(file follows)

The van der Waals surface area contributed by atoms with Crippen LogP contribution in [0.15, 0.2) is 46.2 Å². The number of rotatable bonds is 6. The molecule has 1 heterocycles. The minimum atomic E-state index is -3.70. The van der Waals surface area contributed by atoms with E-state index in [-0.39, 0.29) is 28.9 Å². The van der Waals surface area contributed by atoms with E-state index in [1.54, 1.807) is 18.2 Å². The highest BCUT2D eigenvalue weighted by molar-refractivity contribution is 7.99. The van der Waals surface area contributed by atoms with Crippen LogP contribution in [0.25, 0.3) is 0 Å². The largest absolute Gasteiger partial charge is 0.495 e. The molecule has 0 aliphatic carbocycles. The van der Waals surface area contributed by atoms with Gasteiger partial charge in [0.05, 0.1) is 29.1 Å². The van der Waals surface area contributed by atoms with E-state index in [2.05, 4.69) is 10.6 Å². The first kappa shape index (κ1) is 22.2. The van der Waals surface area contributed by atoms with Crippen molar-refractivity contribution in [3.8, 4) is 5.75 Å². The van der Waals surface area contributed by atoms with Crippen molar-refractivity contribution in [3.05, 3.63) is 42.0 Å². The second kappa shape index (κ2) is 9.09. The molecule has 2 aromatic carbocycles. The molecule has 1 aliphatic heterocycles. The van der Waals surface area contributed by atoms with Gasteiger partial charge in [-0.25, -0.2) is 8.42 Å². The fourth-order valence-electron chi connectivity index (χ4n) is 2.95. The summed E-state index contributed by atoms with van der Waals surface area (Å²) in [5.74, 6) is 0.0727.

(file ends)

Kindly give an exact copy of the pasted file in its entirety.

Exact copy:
The van der Waals surface area contributed by atoms with Crippen LogP contribution in [0.15, 0.2) is 46.2 Å². The number of rotatable bonds is 6. The molecule has 1 heterocycles. The minimum atomic E-state index is -3.70. The van der Waals surface area contributed by atoms with E-state index in [-0.39, 0.29) is 28.9 Å². The van der Waals surface area contributed by atoms with E-state index in [1.54, 1.807) is 18.2 Å². The highest BCUT2D eigenvalue weighted by molar-refractivity contribution is 7.99. The van der Waals surface area contributed by atoms with Crippen LogP contribution in [0.25, 0.3) is 0 Å². The largest absolute Gasteiger partial charge is 0.495 e. The molecule has 0 aliphatic carbocycles. The van der Waals surface area contributed by atoms with Gasteiger partial charge in [0.05, 0.1) is 29.1 Å². The van der Waals surface area contributed by atoms with E-state index in [2.05, 4.69) is 10.6 Å². The first kappa shape index (κ1) is 22.2. The van der Waals surface area contributed by atoms with Crippen molar-refractivity contribution in [3.8, 4) is 5.75 Å². The van der Waals surface area contributed by atoms with Crippen molar-refractivity contribution in [3.05, 3.63) is 42.0 Å². The second kappa shape index (κ2) is 9.09. The molecule has 2 aromatic carbocycles. The molecule has 1 aliphatic heterocycles. The van der Waals surface area contributed by atoms with Gasteiger partial charge in [-0.25, -0.2) is 8.42 Å². The fourth-order valence-electron chi connectivity index (χ4n) is 2.95. The summed E-state index contributed by atoms with van der Waals surface area (Å²) in [5.74, 6) is 0.0727.